This was the table a turn after set-up with the French rolling forward.
The French came on with four battalions of infantry, two squadrons of Dragoons and as a new addition: two sections of 8 pounder foot artillery. 

The French Brigade advances on a lonely regiment of Welsh fusiliers supported by two companies of Rifles and a couple detachments of Royal Horse Artillery.
We knew the rules to be much more dense than 'Black Powder' so I kept it simple for this first go and classified the majority of the troops as being from Seasoned brigades and of  Drilled quality (with the only exception being the Rifles which were classed as Veterans). Each of the  commanders were rated as Skillful.

The French Dragoons negotiate their way through a field as the rest of the Brigade marches in attack columns on the flanks. The foot artillery begins to deploy for action.
Republic to Empire (R2E) uses a movement point mechanism to enable players to pay for orders, actions and reactions.  These 'Maneuver Points' are modified by each level in the chain of command. So, for example, if you were playing a  corps-level game you would get a modifier from the Corps Commander (the C-in-C), each of your Divisional Commanders, along with  each of your Brigade Commanders within the Divisions. We were playing a very tiny game so all of this upper level command structure was not present as we only had a Brigade for each side. As each commander was rated as 'Skillful' they were given a +1 on the roll for Maneuver Points each turn.

Nearing the British defensive line the French brigadier is about to change orders from Advance to Attack.

Sylvain won the first initiative roll (something he would repeat pretty much through the entire scenario) and kicked-off the game. His forces started with an 'Advance' order which he maintained for this first turn. In R2E there are seven different orders that can be given to brigades. They are Advance, Attack, Defend, Move, Reform, Ready and Rest. Each order has a price in Maneuver Points (adjusted by the quality of the Brigade) and a set of conditions that has to be complied with, along with a series of caveats and options. It all sounds rather complicated but its really quite straightforward. One of the nuances to the game is the planning for appropriate orders for possible upcoming situations. Brigades can often stutter-step while changing orders or stall out completely.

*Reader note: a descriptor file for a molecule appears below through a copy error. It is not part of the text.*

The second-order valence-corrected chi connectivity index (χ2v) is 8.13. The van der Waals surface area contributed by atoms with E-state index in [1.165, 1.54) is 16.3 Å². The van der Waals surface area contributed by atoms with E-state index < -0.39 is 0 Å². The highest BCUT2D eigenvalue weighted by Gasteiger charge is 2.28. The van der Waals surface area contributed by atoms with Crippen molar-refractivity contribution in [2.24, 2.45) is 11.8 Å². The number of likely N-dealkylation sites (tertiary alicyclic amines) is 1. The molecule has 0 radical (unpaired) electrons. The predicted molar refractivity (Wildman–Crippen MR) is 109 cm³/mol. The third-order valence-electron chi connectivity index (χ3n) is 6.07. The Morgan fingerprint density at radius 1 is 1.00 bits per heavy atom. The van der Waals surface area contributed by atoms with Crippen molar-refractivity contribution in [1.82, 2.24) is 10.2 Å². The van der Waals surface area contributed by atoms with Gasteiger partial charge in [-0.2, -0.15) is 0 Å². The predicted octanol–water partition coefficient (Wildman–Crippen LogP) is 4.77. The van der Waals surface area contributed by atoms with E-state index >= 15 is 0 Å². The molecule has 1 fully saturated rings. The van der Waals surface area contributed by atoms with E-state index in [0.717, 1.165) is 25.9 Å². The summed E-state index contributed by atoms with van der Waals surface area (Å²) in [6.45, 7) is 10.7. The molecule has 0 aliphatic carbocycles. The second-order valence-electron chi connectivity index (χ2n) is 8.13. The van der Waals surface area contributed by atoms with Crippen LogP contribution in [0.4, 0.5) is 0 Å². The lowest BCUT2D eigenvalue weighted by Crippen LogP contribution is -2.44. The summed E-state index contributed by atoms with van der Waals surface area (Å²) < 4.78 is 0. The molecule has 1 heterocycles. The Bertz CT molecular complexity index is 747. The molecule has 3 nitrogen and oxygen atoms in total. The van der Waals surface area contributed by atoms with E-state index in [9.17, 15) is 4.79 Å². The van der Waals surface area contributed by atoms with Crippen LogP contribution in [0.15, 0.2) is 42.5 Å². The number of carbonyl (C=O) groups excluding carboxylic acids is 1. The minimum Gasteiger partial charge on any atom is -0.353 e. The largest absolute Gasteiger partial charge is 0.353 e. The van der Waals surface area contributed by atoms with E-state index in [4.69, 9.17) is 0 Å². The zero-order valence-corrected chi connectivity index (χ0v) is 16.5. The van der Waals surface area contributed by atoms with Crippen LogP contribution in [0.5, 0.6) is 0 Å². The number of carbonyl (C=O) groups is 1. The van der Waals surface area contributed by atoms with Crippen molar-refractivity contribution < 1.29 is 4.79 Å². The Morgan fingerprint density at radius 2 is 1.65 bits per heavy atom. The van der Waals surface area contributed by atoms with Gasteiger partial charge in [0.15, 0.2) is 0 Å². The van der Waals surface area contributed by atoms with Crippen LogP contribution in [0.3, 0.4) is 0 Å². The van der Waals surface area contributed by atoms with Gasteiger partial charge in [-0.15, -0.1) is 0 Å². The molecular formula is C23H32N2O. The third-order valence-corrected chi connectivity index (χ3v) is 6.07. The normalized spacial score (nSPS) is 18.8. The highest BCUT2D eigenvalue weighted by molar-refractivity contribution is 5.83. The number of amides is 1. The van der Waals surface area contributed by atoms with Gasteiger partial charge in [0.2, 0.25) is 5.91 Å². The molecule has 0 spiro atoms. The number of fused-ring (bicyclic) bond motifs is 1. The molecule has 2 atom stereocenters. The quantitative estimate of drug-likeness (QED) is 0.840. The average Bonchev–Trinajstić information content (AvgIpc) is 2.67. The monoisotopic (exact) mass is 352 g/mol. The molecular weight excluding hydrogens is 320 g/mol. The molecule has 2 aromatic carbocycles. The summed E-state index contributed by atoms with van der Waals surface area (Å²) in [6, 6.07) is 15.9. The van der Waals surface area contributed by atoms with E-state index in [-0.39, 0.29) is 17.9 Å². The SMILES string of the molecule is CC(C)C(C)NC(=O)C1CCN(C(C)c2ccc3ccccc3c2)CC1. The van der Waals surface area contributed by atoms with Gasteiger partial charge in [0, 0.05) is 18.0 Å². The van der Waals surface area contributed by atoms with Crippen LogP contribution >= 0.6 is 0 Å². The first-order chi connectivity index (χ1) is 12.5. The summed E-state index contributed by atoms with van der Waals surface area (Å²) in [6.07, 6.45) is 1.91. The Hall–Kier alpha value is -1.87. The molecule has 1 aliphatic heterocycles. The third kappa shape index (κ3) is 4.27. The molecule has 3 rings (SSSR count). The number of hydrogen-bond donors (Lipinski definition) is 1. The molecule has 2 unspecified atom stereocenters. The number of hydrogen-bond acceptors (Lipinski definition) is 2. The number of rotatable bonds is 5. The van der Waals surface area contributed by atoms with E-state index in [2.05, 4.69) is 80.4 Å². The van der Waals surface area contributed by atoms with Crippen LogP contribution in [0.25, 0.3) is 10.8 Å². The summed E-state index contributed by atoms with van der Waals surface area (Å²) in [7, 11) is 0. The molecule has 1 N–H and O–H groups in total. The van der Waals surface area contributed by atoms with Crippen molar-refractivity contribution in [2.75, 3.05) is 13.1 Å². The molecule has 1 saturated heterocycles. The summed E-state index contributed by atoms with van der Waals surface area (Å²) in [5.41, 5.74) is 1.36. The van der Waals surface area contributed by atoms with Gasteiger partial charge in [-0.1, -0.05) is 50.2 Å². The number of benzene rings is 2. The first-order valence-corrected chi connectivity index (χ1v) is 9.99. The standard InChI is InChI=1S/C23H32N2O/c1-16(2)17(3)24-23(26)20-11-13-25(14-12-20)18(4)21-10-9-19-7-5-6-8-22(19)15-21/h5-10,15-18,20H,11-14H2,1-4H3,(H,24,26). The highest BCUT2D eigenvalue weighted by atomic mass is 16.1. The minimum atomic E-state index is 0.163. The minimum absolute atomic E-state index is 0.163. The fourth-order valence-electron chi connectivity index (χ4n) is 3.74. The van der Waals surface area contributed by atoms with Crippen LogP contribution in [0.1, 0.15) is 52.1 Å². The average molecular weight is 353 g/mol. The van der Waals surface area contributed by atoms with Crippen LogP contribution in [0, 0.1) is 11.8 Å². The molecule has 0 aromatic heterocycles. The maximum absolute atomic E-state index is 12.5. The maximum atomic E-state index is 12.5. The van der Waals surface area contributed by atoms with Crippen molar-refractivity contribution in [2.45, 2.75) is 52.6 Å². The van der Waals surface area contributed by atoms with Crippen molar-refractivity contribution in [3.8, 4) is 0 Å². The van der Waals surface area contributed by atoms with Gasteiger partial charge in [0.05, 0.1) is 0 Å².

We used the optional rule put forward by Clarence Harrison that in a small game such as this there is no need to spend MPs on maintaining an order which is required in larger actions. This allows the players more points to spend on other actions such as individual unit actions, charges and exploitation moves.

'Exploitation Moves' are a pivotal aspect of Republic to Empire as it enables players to focus their energies on a particular point of the battle in an effort to achieve that stunning breakthrough or critical defensive holding action. Essentially what happens is that after all the costs of maintaining orders is completed any remaining points can be allocated to allow either single units or entire brigades to continue their impetus. To me this is pretty exciting as it enables players to have a better chance of faithfully recreating actions such as Davout's brilliant defense at Auerstaedt.

Back to the game, Sylvain, eager to get to grips with adversary, duly uses his extra MPs to perform an Exploitation Move with his Brigade and they grind further towards the bridge and the awaiting British.

Dan's British, being on Defend orders and seeing a target-rich environment emerge in front of them, open up with the two sections of Royal Horse Artillery and the skirmish line of Rifles. The French units hit by artillery are compelled to check their resolve and one battalion retreats to get away from the  grueling canister fire.

The British gird their loins for the coming test of battle (or something like that).
Sylvain now realizes that he has to change his orders from Advance to Attack to enable his troops to get stuck in. Due to a poor MP die roll he only has enough points to change his orders and deploy his artillery. Dan's British have a breather to decide what they want to do.
The RHA 6 pounders in action, firing canister at the advancing Neuchatel infantry battalion (which breaks from the fire).
The 'Canaries'  shown here in the foreground are about to take a pounding from the pair of 6 pounders. They will break under the artillery fire and fall back.

A local monk berates the Welsh to make peace with their Maker. Meanwhile the RHA 6 pdr bangs away at the approaching French.
The Brits bravely decide to fight on and continue to bang away at the redeploying French. Nevertheless the French press their numerical advantage and prepare to charge the British line. To make a long story short both sections of guns are charged and since they are separated they do not have the firepower to see off the French assaults. The result is that all the guns are silenced and the Rifles are forced to pull back behind the Welsh infantry. In the British turn the Welsh give a blistering fire but the French take it and prepare to extract their pound of flesh.
The British general, ignoring the harranging of the monk,  knows the next few minutes will be critical to the success of his mission.
The French now have two infantry battalions and the two squadrons of Dragoons ready to charge. Sylvain wants to go in with his cavalry but the local Dragoon commander apparently doesn't like the ground and decides to allow the infantry the honour of the assault instead. The infantry duly goes in and the Rifles loose their bottle and route! This in turn cause the Welsh to check their resolve and they retreat after them. Its now a foot race to get across the bridge to which the engineering party below has very choice words at this turn of events!